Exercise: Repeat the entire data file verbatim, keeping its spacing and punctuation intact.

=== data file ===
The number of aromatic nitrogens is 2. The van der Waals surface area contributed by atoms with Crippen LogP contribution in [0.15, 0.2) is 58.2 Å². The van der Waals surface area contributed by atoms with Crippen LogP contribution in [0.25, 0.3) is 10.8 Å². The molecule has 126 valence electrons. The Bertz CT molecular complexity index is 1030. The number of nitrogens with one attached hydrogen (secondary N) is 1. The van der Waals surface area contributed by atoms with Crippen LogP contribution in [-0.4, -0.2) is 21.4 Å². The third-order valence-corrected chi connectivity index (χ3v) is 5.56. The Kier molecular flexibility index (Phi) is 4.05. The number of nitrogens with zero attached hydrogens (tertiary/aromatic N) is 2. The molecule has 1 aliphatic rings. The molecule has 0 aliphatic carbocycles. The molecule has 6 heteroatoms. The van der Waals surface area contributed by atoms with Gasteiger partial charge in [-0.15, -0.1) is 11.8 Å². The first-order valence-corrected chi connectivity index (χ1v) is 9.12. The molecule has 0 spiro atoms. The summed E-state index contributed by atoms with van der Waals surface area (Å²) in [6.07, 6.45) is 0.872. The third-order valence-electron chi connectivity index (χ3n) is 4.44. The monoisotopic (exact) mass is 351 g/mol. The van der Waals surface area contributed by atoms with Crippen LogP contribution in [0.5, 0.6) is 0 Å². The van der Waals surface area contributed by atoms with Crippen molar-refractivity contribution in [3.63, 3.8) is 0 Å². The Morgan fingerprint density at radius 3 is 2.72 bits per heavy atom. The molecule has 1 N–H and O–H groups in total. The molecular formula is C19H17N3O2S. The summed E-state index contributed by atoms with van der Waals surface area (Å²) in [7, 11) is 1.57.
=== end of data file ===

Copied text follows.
The number of aromatic nitrogens is 2. The van der Waals surface area contributed by atoms with Crippen LogP contribution in [0.15, 0.2) is 58.2 Å². The van der Waals surface area contributed by atoms with Crippen LogP contribution in [0.25, 0.3) is 10.8 Å². The molecule has 126 valence electrons. The Bertz CT molecular complexity index is 1030. The number of nitrogens with one attached hydrogen (secondary N) is 1. The van der Waals surface area contributed by atoms with Crippen LogP contribution in [-0.4, -0.2) is 21.4 Å². The third-order valence-corrected chi connectivity index (χ3v) is 5.56. The Kier molecular flexibility index (Phi) is 4.05. The number of nitrogens with zero attached hydrogens (tertiary/aromatic N) is 2. The molecule has 1 aliphatic rings. The molecule has 0 aliphatic carbocycles. The molecule has 6 heteroatoms. The van der Waals surface area contributed by atoms with Gasteiger partial charge in [-0.15, -0.1) is 11.8 Å². The first-order valence-corrected chi connectivity index (χ1v) is 9.12. The molecule has 0 spiro atoms. The summed E-state index contributed by atoms with van der Waals surface area (Å²) in [6.07, 6.45) is 0.872. The third-order valence-electron chi connectivity index (χ3n) is 4.44. The monoisotopic (exact) mass is 351 g/mol. The van der Waals surface area contributed by atoms with Crippen LogP contribution in [0.5, 0.6) is 0 Å². The van der Waals surface area contributed by atoms with Crippen molar-refractivity contribution in [3.63, 3.8) is 0 Å². The Morgan fingerprint density at radius 3 is 2.72 bits per heavy atom. The molecule has 1 N–H and O–H groups in total. The molecular formula is C19H17N3O2S. The summed E-state index contributed by atoms with van der Waals surface area (Å²) in [7, 11) is 1.57.